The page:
Pat Symonds and Flavio Briatore
Both Flavio Briatore and Pat Symonds have agreed not to pursue further charges, after a settlement with the FIA that resulted in both effectively receiving a 3-year ban from Formula 1.
In exchange for the FIA dropping charges against the two, they have agreed not to take any “operational role” in Formula 1 until the end of 2012, or any FIA competition until the end of 2011. However, it still seems that no charges are to be brought against Nelson Piquet Jr, the driver who conspired with Briatore and Symonds to cause a deliberate crash, and give Fernando Alonso a huge advantage in the 2008 Singapore Grand Prix.
The full FIA statement reads as follows:
The decision handed down by the Tribunal de Grande Instance of
Paris on 5 January 2010 at the request of Mr Flavio Briatore
and Mr Pat Symonds, which the FIA has appealed, revealed a poor
understanding of how the disciplinary procedure before the
World Motor Sport Council (WMSC) works. In accordance with the
undertakings made by the FIA President during his campaign, it
will be proposed at the next General Assembly, at the end of
2010, that a structural reform, on which the FIA Statutes Review
Commission is currently working, be adopted to prevent other
In the meantime, at its meeting in Bahrain on 11 March 2010, the
WMSC decided on the one hand to adopt a Code of Practice to
clarify the working of its disciplinary procedure, and on the
other hand to give the FIA President full authority to seek a
definitive outcome, whether judicial or extrajudicial, to the
disputes with Mr Flavio Briatore and Mr Pat Symonds, best
preserving the interests of the FIA.
After discussions between their lawyers and those of the FIA,
Mr Flavio Briatore and Mr Pat Symonds have each made a settlement
offer to the FIA President with a view to putting an immediate
end to the legal proceedings.
Each of them recognising his share of responsibility for the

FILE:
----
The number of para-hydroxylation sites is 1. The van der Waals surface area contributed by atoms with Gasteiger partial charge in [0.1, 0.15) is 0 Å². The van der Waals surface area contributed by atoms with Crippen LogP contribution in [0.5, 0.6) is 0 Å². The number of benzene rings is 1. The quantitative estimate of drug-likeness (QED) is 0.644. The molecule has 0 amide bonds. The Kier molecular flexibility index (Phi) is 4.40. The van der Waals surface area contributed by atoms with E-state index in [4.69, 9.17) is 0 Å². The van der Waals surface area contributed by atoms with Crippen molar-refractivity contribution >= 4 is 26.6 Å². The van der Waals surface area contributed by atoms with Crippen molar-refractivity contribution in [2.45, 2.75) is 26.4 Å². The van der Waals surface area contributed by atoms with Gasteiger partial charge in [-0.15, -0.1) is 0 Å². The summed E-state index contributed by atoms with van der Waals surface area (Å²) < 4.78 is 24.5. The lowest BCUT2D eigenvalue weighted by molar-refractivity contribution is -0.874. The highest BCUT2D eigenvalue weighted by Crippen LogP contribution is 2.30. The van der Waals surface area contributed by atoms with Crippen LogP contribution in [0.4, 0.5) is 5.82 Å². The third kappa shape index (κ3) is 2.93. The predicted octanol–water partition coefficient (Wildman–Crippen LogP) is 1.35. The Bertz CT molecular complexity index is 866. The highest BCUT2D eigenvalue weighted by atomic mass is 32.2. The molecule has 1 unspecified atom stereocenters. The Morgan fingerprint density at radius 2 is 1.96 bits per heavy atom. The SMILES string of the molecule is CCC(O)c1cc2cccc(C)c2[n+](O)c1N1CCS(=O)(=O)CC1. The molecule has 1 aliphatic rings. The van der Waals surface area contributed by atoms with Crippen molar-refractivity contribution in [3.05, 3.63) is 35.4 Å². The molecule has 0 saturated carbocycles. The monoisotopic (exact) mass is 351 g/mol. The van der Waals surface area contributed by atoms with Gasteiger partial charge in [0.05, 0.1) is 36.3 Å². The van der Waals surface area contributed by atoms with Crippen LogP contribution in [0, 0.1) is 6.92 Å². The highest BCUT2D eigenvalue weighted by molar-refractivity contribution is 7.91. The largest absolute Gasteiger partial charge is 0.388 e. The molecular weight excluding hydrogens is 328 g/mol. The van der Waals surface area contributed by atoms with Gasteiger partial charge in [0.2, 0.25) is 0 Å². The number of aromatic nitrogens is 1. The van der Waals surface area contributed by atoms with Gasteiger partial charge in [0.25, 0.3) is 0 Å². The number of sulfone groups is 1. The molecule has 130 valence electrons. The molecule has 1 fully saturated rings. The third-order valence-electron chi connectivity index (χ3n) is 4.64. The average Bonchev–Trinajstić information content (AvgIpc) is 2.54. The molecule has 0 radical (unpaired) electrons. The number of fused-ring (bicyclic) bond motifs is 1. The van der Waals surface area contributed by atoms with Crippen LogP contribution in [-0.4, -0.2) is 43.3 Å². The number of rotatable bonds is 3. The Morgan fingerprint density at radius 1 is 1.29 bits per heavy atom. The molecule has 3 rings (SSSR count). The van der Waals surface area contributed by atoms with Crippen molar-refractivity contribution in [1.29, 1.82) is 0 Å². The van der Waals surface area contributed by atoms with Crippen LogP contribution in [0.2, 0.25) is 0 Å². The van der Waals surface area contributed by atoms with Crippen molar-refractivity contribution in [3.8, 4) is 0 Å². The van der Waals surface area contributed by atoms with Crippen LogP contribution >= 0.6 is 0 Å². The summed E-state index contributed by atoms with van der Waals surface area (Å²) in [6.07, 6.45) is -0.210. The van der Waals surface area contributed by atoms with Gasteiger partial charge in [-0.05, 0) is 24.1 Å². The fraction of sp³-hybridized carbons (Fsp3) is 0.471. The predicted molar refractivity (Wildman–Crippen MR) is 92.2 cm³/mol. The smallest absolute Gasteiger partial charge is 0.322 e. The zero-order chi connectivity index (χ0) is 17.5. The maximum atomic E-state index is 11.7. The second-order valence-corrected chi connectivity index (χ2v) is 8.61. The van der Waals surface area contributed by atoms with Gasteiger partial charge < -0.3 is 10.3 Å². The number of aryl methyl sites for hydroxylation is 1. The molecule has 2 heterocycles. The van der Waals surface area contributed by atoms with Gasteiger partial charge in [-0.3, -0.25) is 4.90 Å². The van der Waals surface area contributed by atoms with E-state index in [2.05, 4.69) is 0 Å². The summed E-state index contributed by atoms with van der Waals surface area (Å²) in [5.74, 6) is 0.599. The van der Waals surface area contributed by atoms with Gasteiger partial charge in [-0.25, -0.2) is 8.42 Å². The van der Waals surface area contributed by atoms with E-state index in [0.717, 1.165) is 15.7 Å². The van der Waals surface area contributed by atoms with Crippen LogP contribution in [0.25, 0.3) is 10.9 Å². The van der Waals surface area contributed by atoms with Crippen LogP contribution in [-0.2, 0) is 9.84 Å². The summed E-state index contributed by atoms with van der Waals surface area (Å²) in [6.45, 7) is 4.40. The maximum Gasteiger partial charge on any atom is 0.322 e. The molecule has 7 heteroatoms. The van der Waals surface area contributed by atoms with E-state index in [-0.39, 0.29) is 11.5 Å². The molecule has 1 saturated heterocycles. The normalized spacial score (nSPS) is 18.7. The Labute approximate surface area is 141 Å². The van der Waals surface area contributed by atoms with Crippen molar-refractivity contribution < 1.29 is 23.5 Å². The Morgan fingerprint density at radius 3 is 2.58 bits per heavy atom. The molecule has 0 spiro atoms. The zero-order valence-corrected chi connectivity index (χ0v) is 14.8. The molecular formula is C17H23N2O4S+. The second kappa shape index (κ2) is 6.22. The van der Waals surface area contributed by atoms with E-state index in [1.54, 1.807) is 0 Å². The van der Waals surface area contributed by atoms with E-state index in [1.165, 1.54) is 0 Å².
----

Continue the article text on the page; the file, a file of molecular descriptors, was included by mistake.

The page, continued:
deliberate crash involving the driver Nelson Piquet Junior at
the 2008 Grand Prix of Singapore, as "Team Principal" of Renault
F1 where Mr Flavio Briatore is concerned, they have expressed
their regrets and presented their apologies to the FIA.
They have undertaken to abstain from having any operational role
in Formula One until 31 December 2012, as well as in all the other
competitions registered on the FIA calendars until the end of
the 2011 sporting season.
They have also abandoned all publicity and financial measures
resulting from the judgment of 5 January 2010, as well as any
further action against the FIA on the subject of this affair.
In return, they have asked the FIA to abandon the ongoing appeal
procedure, but without the FIA recognising the validity of the
criticisms levelled against the WMSC’s decision of 21 September
2009, as well as to waive the right to bring any new proceedings
against them on the subject of this affair.
Considering that the judgment of 5 January 2010 concerned only the
form and not the substance of the WMSC’s decision of 21 September
2009, and that the undertakings and renunciation of all claims
expressed by Mr Flavio Briatore and Mr Pat Symonds are in line
with what the WMSC is seeking, the FIA President has considered
that it is in the best interests of the FIA not to allow the
perpetuation of these legal disputes, which have received a great
deal of media coverage and which, regardless of the outcome, are
very prejudicial to the image of the FIA and of motor sport, and
thus to accept this settlement solution, thereby putting an end
to this affair.
If you actually read all that (bit heavy-worded wasn’t it?), you would also know that Briatore and Symonds have both rejected the £18,000 and £4,000 compensation packages that the FIA were forced to give to them in January, after a court ruled that their previous life bans were illegal.
Now though, they must bide their time, as they have to wait until the 2013 season until they can apply to get back into Formula 1. The question is, will anyone take them? Symonds might get in with a team, since he’s a nice guy, and certainly didn’t play as big a part as Briatore, though he still deserved the ban. Briatore might go back to driver managment, but it is unclear if any driver would want to work woth him after all of this.
However, the FIA have the option to turn nasty. A few months ago, the idea of driver managment liscences was suggested, to stop Flavio Briatore from getting back into Formula 1. If they were to bring it in, they could stop Briatore, without the threat of court action, since they are in the legal right this time.
Alternatively, we could just hope that the 2012 doomsday predictions are right, and they will never get into F1 again.